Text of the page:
Professor of History of Christianity
at the University of Catania
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[Letture dal Nuovo Testamento], IPL, Milano 1996, pp. 246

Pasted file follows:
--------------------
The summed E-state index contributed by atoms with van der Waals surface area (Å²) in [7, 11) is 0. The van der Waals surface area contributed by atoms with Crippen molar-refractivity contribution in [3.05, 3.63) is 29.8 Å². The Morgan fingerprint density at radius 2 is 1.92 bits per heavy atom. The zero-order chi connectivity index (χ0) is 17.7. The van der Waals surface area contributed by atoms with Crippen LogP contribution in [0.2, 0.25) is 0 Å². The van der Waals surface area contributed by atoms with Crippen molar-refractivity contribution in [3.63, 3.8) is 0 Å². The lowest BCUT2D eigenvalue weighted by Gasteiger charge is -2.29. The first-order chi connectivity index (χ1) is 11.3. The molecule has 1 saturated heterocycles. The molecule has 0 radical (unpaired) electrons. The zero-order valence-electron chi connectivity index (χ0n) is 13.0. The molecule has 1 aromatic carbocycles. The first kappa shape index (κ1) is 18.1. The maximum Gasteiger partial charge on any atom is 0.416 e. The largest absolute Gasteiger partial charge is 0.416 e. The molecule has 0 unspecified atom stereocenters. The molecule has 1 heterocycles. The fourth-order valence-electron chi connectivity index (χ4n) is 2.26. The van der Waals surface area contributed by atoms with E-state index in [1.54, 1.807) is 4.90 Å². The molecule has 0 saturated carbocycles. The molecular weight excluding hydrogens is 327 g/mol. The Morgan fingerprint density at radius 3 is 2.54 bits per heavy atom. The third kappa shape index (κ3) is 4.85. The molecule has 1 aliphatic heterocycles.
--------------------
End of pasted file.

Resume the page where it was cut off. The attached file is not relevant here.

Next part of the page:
With his letter to the Christians of Rome, Paul reminds the churches of all times of the essential characteristics of justification, which springs from faith in the mercy of the Father. Jesus, the unrecognized messiah, rendered this a sure thing through his death for sinners, a new life for all free from the ties of the past, and with the universal gift of his Spirit. Paul saw the promise of it in the scriptures of Israel, in Adam, in Abraham and in David, and in the expectations of the prophets. Whether it be the imposing and clear wisdom of the gentiles or the rigors of the Jewish law, they are all overcome by the new divine will of grace. From this springs the morality of the universal body of Christ and the fulfillment of all creation. Nature, law, guilt, death, grace, faith, love, and hope are all stops along a lengthy path which is repeated in the life of each individual. In its midst stands the crucified messiah, who is the sign of life, holiness, and peace for all.